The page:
In wartime, of all times, it’s important to know who your enemy is. For Britain in the First World War it was Germany and their allies. That’s why many differences between the main British political parties were laid down in August 1914 when war began. Everyone got behind Herbert Asquith’s Liberal government of the day, and they intentionally worked more closely across the parties. However when Asquith’s government was rightly criticised in 1915 for shortage of munitions and for the naval failure at Gallipoli, rather than forcing a general election, the leaders of the main parties embraced government by coalition until the end of the war. This was initially led by Asquith and then from 1916 by Lloyd George. They knew who the enemy was – and it was not each other.
There’s something about war that brings a clarity of purpose. Things that seemed important before are no longer so vital. War causes people to concentrate on the main things, and to do them well. Minor differences now mean very little because there’s now a bigger vision and a greater prize to aim for.
Organisations today that get caught up in internal political squabbles would do well to remember this. The church, which I serve, has an unfortunate history of doing just this – arguing and dividing over minor points of doctrine whilst forgetting that there’s a war on. At least, that’s what the Bible says, telling us that Christ-followers are called not to fight against each other, nor against other people, but against unseen demonic powers – ‘against the rulers, against the authorities, against the powers of this dark world and against the spiritual forces of evil in the heavenly realms’ (Ephesians 5:12). We do this through prayer and action. But even in the church, it’s easy to lose sight of who your enemy is.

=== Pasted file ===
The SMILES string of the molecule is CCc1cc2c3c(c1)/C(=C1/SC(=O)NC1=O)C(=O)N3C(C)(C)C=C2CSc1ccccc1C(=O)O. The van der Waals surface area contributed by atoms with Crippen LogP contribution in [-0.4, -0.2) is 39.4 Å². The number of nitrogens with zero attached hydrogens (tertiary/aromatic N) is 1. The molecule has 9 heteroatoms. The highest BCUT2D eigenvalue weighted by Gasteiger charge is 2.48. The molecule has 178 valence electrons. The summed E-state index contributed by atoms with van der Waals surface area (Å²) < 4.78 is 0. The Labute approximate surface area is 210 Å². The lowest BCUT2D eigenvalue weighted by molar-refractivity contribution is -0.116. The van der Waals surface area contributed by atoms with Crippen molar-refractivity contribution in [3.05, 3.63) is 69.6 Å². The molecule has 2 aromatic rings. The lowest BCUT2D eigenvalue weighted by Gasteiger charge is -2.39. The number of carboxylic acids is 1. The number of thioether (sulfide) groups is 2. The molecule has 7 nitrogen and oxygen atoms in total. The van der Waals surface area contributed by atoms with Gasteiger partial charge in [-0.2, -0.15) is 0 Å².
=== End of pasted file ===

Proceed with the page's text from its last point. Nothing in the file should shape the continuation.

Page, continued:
That’s why the Bible says that followers of Jesus are called to ‘make every effort to keep the unity of the Spirit through the bond of peace’ (Ephesians 4:3), which means working hard to maintain internal peace, so that the job we’re called to do can get done. Leaders have a crucial role to play in this, modelling unity through their words and in their conduct. This doesn’t mean leaders create a forced uniformity or stop all sorts of difficult discussions and disagreements happening. It just means they happen behind closed doors, ensuring that unity is cherished and especially displayed in public, and when a decision is made that all get behind it. After all, there’s a war on, and there’s too much at stake to do any other. As evangelist and speaker J John so eloquently put it: ‘the main thing is to keep the main thing the main thing!’
If you’re a leader, do you know who your enemy is? How should this affect the internal politics of your organisation? And what are you doing to maintain unity, ensuring that the main thing is to keep the main thing the main thing?